Monday, October 06, 2008

Boris n' Blair - and "minority officers"

I don't know. Wouldn't it have been better to leave Ian Blair twisting in the wind, while the people he spent half his career appeasing queued up to kick him ?

Boris is moving to try to defuse concern and prevent the usual 'racist Tories' meme re-establishing itself. But surely the lesson of history is that such attempts are doomed to failure. If the most PC PC (I reckon Ken Jones of ACPO now succeeds to the title) in history ends up being called a racist, what chance does anyone else have, particularly under a Tory Mayor ? Some people, just like the late Keith Hudson, won't be satisfied.

Some soft-spoken 'black' activist from the Met was on the Today programme, saying that minority officers were particularly overrepresented in disciplinary cases.

I'd imagine he's right. That's certainly the case for minority doctors, nurses and lawyers. If you see a BBC story 'doctor struck off for sexual assault', say, the guy's (and it will be a guy) unlikely to be called Dave Smith. They are indeed over-represented. The question is - why ?

One of my hobby-horses is the question of culture. For some reason UK liberals believe (or claim to) that, no matter whence you hail, the moment you set foot on UK soil the mystic properties of Old Albion (or Cymru or Alba or Erin) flow up through your shoes and make you just like the natives - in terms of your propensity to evil. But in the case of your propensity to good, all the good bits of your culture magically stay, enriching the poor natives by the power of diversity.

Call me an idiot who doesn't understand how that works. I suggest that if you recruit, say, 500 police officers from a country - say Country X - famous for the corruption of its police, that the level of corruption in that group will be higher than in the police as a whole. It probably won't be as high as back in the old country (such magical-soil features as the likelihood of getting caught and of punishment will probably reduce the levels) but it'll still be higher than the statistical average. At which point someone will be able to point to the higher-than average level of disciplinaries and cry "racist !"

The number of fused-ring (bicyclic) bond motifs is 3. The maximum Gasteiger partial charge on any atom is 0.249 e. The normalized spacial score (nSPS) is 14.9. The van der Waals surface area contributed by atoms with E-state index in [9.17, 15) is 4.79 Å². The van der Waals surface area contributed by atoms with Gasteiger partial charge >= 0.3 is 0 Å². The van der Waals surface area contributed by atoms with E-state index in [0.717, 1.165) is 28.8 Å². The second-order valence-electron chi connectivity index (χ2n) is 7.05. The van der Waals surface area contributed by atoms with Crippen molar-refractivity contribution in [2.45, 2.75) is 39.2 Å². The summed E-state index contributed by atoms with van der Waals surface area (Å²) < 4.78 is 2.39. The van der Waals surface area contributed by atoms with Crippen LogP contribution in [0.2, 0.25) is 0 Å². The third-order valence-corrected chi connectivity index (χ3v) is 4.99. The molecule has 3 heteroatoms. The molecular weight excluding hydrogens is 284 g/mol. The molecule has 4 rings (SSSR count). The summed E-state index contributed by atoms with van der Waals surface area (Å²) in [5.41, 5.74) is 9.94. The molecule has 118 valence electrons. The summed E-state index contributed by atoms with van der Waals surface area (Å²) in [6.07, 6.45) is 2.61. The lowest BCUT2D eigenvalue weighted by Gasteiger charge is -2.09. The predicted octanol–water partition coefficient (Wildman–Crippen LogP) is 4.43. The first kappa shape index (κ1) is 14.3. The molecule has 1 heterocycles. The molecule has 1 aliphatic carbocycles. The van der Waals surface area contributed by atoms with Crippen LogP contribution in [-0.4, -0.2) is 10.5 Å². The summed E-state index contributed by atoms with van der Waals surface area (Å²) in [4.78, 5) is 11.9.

None of the above would apply in the presence of a strong host culture into which the newcomers chose to integrate. But that's just what we haven't got. I imagine "we're British - we don't do that" is probably the kind of phrase that gets you chucked out of the Met.

Take a look at Transparency International's Corruption Index.

The UK is 16, having been knocked down because of the arms-to-Saudi affair.

India 85
Sri Lanka 92
Jamaica 96
Nigeria 121
Pakistan 134
Bangladesh 147

(It's not as if liberal lefties aren't aware. When Mirza Tahir Hussain was due to be executed in Pakistan, everyone from the Muslim Council of Britain to the Guardian told us how corrupt and dodgy the Pakistani courts were. To its credit, the Pickled Politics site often covers corruption in India.)

These are the countries with probably the highest number of non-EU immigrants into the UK. Absent the kind of melting-pot integration characteristic of say the US 1900-1970 (and even then there remained distinctive cultural groupings, in say, New York), you'd expect those kind of corruption index figures to, at least to some extent, migrate with them.

That's not to say that there won't be some cases of real racism directed at black officers. We are flawed beings. But if natives fearful of the 'racist' tag retreat from enforcing what I would call "British standards", it's likely that we'll become less like Denmark and Sweden, and more like India or Bangladesh.

UPDATE - Steve has a slightly different (but not wildly divergent) view at the Pub Philosopher.